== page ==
Biomedical literature, bio-databases and bio-ontologies all play an important role in supporting the work of biological researchers. Much of the biological knowledge in our community is held in electronic form as natural language text. However, not all experimental data is appropriate to include in such research publications, and so is instead stored in more structured bio-databases. Bio-ontologies provide a common conceptual framework for structuring and annotating this data to enable it to be pooled across databases. These three resources contain overlapping information in different forms, and the inter-dependencies between them are complex.
Text mining of biomedical literature is one way to ensure that the large quantity of information in text is better reflected within ontologies and databases. It can be used, for example, to add ontology based annotation to bio-database entries. By exposing the vocabulary and relationships within the literature, it can also assist in the construction, refinement and validation of the ontologies themselves. Even when used in isolation, the meaning of concepts within an ontology must be interpreted by humans as well as computer systems. Natural language, therefore, plays a vital role in ontology design.
Ontologies in turn can support text mining by for example: (i) providing a framework for structuring terminologies and for clustering synonyms; and (ii) defining the types of entities and relations that text mining aims to discover during the process of analysing text.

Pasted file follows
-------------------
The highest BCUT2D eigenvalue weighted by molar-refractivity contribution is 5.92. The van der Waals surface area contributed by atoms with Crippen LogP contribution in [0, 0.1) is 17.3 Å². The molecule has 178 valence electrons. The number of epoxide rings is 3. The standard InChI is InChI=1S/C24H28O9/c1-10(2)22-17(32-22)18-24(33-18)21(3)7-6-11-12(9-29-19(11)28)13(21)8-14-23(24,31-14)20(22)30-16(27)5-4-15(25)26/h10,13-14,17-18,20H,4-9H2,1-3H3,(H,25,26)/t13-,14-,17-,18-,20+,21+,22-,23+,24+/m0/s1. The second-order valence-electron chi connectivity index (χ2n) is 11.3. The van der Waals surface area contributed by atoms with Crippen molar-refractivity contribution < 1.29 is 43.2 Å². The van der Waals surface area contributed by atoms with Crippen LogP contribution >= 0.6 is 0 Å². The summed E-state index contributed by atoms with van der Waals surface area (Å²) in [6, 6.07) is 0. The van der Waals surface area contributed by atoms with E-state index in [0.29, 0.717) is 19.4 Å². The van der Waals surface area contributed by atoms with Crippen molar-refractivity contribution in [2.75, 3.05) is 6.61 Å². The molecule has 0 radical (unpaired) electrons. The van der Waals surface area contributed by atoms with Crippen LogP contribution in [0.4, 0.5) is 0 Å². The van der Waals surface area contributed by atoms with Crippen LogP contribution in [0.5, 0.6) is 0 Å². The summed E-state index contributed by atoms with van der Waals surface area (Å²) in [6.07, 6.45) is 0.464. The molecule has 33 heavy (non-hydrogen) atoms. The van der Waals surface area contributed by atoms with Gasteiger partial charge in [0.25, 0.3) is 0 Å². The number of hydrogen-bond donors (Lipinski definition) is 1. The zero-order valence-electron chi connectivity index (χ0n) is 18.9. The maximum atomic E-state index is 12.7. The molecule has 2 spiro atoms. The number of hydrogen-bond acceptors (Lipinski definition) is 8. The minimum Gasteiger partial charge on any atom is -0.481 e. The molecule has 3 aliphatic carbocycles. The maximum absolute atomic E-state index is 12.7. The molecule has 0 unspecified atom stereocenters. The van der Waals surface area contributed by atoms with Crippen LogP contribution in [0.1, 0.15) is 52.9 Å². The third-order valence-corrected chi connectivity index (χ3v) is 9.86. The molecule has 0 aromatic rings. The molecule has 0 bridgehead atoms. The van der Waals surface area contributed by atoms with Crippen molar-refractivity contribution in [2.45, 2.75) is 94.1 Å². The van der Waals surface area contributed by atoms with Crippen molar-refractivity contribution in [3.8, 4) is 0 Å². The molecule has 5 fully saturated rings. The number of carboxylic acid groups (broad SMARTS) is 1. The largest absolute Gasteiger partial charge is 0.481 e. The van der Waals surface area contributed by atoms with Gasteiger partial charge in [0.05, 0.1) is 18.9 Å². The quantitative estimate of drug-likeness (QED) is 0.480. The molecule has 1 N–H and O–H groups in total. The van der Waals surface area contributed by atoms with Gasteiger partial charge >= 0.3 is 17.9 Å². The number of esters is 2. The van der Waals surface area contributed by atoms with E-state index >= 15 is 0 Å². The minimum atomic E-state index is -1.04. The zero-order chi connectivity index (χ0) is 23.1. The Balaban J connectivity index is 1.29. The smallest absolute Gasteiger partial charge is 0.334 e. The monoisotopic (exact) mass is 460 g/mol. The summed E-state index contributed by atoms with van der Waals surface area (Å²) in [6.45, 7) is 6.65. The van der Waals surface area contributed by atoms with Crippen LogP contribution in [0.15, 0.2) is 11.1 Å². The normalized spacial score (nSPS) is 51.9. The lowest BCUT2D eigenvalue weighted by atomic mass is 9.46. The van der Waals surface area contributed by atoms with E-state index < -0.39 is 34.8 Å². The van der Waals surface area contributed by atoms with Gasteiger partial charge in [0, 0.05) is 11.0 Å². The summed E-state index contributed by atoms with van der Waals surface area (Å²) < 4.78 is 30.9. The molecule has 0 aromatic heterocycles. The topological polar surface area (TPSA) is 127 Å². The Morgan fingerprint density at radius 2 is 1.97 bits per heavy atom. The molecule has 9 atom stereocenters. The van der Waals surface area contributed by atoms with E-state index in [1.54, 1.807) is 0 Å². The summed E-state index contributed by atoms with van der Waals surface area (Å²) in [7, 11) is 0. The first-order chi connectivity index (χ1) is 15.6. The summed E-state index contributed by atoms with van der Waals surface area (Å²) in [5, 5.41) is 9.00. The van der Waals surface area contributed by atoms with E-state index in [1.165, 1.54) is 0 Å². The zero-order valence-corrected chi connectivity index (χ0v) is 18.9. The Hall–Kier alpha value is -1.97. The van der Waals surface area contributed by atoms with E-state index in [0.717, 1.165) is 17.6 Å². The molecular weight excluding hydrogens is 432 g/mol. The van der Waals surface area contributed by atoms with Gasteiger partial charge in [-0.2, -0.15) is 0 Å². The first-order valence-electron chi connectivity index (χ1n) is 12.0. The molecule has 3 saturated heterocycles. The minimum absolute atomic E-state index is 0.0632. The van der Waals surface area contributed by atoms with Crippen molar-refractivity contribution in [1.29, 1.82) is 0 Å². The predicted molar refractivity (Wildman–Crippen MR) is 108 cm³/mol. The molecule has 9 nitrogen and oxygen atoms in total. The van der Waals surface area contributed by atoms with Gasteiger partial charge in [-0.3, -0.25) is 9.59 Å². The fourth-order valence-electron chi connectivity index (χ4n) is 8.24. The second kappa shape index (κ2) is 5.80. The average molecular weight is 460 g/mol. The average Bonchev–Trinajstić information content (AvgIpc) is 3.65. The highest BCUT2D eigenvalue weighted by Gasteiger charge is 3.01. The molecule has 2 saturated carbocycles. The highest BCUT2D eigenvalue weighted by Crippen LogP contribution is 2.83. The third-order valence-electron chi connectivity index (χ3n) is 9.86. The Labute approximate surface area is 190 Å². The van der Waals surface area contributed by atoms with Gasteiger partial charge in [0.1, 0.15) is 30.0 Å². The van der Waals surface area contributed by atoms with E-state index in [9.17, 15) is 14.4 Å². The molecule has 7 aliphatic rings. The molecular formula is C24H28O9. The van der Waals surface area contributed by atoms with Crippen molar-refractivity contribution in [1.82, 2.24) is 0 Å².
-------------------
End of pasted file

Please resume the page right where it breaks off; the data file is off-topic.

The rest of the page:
Therefore text mining and ontologies have a lot in common and can be mutually beneficial. However, bio-ontologies are frequently built without explicitly taking into account the needs of the language processing community. As a consequence language processing researchers either ignore these valuable resources or are forced to adapt them with difficulty. Furthermore, ontology builders are frequently unaware of language processing tools, methodologies and applications and how they might assist in the construction and evaluation of ontologies.
The goal of this workshop is to bring together researchers from the bio-ontology community with those from the biomedical text processing community with a view to furthering their understanding each other's needs and capabilities. Previous workshops in the area have tended focus more either on bio-ontologies or on bio-text processing. While some research has attempted to bridge this gap the aim of current workshop is to focus explicitly on the relationship between bio-ontologies and bio-text processing.
To that end we solicit papers that address any aspect of the relationship between bio-ontologies and biomedical text processing. Possible topics include, but are not limited to:
The workshop will include paper presentations and discussion. The papers should describe recent and previously unpublished work and may be preliminary in nature. The programme committee will arrange the presentations and discussion based on the quality of submissions and may invite other presentations as well. See http://www.nlp.shef.ac.uk/eccb05-ont+text for further details. Abstracts of the workshop papers will be published in the main ECCB05 conference proceedings and the papers themselves will be published in a separate workshop proceedings. Negotiations are underway for a journal special issue in which the best papers from the workshop will be published.